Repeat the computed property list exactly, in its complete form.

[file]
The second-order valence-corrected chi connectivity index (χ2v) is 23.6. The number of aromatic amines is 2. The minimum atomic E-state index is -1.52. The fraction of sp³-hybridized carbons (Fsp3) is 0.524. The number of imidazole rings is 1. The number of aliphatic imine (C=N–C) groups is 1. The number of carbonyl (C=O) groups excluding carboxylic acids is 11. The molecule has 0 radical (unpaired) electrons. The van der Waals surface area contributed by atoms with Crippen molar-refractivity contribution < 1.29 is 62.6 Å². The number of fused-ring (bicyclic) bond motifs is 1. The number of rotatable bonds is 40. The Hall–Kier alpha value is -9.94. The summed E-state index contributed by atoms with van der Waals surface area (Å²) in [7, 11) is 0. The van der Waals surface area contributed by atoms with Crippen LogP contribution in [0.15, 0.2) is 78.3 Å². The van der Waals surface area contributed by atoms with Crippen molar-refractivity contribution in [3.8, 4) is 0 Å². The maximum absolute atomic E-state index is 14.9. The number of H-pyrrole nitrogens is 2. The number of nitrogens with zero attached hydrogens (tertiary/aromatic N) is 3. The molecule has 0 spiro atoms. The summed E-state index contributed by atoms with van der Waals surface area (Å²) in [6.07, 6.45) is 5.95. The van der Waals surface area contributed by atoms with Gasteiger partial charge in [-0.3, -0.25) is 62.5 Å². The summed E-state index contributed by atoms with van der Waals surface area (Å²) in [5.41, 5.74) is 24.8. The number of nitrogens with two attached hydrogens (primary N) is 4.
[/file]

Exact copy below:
The second-order valence-corrected chi connectivity index (χ2v) is 23.6. The number of aromatic amines is 2. The minimum atomic E-state index is -1.52. The fraction of sp³-hybridized carbons (Fsp3) is 0.524. The number of imidazole rings is 1. The number of aliphatic imine (C=N–C) groups is 1. The number of carbonyl (C=O) groups excluding carboxylic acids is 11. The molecule has 0 radical (unpaired) electrons. The van der Waals surface area contributed by atoms with Crippen molar-refractivity contribution < 1.29 is 62.6 Å². The number of fused-ring (bicyclic) bond motifs is 1. The number of rotatable bonds is 40. The Hall–Kier alpha value is -9.94. The summed E-state index contributed by atoms with van der Waals surface area (Å²) in [7, 11) is 0. The van der Waals surface area contributed by atoms with Crippen LogP contribution in [0.15, 0.2) is 78.3 Å². The van der Waals surface area contributed by atoms with Crippen molar-refractivity contribution in [3.8, 4) is 0 Å². The maximum absolute atomic E-state index is 14.9. The number of H-pyrrole nitrogens is 2. The number of nitrogens with zero attached hydrogens (tertiary/aromatic N) is 3. The molecule has 0 spiro atoms. The summed E-state index contributed by atoms with van der Waals surface area (Å²) in [6.07, 6.45) is 5.95. The van der Waals surface area contributed by atoms with Gasteiger partial charge in [-0.3, -0.25) is 62.5 Å². The summed E-state index contributed by atoms with van der Waals surface area (Å²) in [5.41, 5.74) is 24.8. The number of nitrogens with two attached hydrogens (primary N) is 4.